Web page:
Monday, August 11, 2014
The Value Of Attending Writers Conferences
I recently attended the Willamette Writers Conference, and I spoke before a packed room of 50 eager writers, talking about how one can make his or her book promotable and how they can promote their books to the news media. The conference was in Oregon, a state I’d never been to, but I realize that after going some 5500 miles round trip, the community of writers is not only alive and well, but it is one that replicates itself across the country.
It seems that all of the writers conferences are very similar to one another, whether you go to one in Portland, Cape Cod, Miami or New York. Writers, regardless of what they write about, share a similar fate. As such, they have concerns, ideas, and experiences that tend to mirror each other.
The conference workshops cover all of the things that authors want to know about:
· How do I get published or land a literary agent?
· Should I self-publish, and if so, how?
· How do I increase book sales?
· How do I write a great book?
· How do I turn my novel into a movie?
· How do I promote and market better?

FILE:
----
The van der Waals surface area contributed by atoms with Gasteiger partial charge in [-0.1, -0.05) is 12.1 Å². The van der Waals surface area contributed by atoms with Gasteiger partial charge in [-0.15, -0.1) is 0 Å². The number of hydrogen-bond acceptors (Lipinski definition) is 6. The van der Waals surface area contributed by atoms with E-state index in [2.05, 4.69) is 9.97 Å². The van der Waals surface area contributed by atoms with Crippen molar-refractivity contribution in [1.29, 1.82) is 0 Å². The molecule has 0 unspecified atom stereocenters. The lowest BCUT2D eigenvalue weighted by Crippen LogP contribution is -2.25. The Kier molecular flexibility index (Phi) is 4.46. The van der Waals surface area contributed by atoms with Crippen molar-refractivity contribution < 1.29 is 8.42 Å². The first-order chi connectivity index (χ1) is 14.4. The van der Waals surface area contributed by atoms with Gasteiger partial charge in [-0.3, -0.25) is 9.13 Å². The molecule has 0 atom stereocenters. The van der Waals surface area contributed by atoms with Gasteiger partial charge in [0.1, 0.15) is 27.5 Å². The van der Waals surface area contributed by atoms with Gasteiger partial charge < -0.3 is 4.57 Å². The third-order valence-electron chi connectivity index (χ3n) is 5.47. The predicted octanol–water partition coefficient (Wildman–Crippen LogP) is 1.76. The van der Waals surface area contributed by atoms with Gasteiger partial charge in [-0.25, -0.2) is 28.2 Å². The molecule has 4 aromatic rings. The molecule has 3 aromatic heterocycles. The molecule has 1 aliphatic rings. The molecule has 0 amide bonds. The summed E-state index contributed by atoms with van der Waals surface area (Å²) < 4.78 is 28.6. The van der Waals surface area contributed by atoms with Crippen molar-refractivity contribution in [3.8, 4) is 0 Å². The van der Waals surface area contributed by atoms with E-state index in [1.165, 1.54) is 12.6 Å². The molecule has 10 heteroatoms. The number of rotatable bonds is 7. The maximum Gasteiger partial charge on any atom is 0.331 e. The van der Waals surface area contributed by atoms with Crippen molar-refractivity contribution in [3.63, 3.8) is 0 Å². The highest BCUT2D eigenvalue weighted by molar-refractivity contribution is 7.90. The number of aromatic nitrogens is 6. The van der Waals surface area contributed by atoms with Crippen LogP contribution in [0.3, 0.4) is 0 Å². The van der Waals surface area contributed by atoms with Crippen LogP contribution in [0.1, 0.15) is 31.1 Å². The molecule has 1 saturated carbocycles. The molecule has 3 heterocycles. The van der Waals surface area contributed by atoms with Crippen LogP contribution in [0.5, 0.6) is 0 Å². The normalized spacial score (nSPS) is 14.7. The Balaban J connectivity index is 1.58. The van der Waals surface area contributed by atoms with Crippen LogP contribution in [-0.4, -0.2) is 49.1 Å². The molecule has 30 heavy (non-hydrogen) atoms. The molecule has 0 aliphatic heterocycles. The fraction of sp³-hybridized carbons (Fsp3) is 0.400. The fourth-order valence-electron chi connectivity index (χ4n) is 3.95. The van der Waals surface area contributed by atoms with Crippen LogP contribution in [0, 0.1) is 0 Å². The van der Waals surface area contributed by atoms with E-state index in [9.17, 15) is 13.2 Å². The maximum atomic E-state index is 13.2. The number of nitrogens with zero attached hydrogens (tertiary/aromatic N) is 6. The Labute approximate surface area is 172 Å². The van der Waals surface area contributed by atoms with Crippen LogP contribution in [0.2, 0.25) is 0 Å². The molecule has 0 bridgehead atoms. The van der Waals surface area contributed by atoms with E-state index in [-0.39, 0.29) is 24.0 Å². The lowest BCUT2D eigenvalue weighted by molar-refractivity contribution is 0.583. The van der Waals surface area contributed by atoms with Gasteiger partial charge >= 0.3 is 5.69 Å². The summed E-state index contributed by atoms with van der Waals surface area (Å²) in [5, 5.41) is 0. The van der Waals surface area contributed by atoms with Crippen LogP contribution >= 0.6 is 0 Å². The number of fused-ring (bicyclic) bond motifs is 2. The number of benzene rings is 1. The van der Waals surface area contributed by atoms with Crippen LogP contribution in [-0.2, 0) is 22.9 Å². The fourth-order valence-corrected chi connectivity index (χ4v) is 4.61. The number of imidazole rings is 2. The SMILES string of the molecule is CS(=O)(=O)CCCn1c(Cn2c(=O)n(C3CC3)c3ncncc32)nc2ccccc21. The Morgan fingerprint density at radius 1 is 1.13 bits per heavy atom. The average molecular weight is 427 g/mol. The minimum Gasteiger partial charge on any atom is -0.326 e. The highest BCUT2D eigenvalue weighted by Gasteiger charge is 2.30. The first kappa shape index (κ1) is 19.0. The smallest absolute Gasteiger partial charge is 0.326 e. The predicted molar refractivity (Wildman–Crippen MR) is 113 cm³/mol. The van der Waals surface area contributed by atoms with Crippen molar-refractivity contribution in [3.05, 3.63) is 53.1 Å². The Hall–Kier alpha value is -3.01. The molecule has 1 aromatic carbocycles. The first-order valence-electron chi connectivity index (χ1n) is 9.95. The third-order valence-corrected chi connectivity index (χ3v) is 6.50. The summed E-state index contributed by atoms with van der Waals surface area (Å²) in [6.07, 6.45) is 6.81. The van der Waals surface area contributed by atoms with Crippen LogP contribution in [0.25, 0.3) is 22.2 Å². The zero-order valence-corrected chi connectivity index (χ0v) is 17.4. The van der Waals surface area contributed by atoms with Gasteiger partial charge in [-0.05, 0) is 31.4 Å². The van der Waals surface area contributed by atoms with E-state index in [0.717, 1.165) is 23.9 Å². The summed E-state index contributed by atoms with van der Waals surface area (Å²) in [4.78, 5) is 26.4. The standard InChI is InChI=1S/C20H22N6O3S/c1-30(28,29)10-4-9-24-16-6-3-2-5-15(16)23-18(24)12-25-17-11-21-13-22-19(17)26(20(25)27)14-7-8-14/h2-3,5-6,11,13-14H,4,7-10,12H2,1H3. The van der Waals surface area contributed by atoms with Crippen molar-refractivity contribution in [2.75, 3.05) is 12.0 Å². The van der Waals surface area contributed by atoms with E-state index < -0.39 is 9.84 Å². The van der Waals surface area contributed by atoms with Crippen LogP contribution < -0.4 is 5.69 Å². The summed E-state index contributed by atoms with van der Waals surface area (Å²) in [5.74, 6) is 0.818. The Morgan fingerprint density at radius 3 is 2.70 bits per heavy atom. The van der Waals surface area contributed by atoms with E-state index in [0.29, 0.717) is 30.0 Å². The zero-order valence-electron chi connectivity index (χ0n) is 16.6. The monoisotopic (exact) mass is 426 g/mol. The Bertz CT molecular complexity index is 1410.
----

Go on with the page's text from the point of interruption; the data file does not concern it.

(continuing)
· How do I use social media to grow my brand?
I would encourage writers to attend a writers conference because they will:
· Not feel alone in what feels like a solo adventure as a writer
· Learn things that will help them in their career
· Realize they know more than they knew
· Get support: spiritually—and maybe even financially
· Open up to new ideas
That said, all writers conferences leave attendees feeling overwhelmed, as they are crushed by an avalanche of voices all at once. Suddenly, you feel like you are behind where you should be, or you are hit with the realization that you’ve done things wrong.
But then a little distance or time passes, and you begin to reflect positively on what you accumulated and were exposed to. Slowly but surely you begin to filter through the lasting ideas and you start to follow through on a handful of initiatives.
Being a lover of books, words, and ideas, you will enjoy attending a writer’s conference. Even if you don’t learn something new (improbable), you will meet someone new. You will bond with your brethren and even if you don’t utter a word at the conference, you will feel at home being surrounded by those going through life like you.
Brian Feinblum’s views, opinions, and ideas expressed in this blog are his alone and not that of his employer, Media Connect, the nation’s largest book promoter. You can follow him on Twitter @theprexpert and email him at firstname.lastname@example.org. He feels more important when discussed in the third-person. This is copyrighted by BookMarketingBuzzBlog © 2014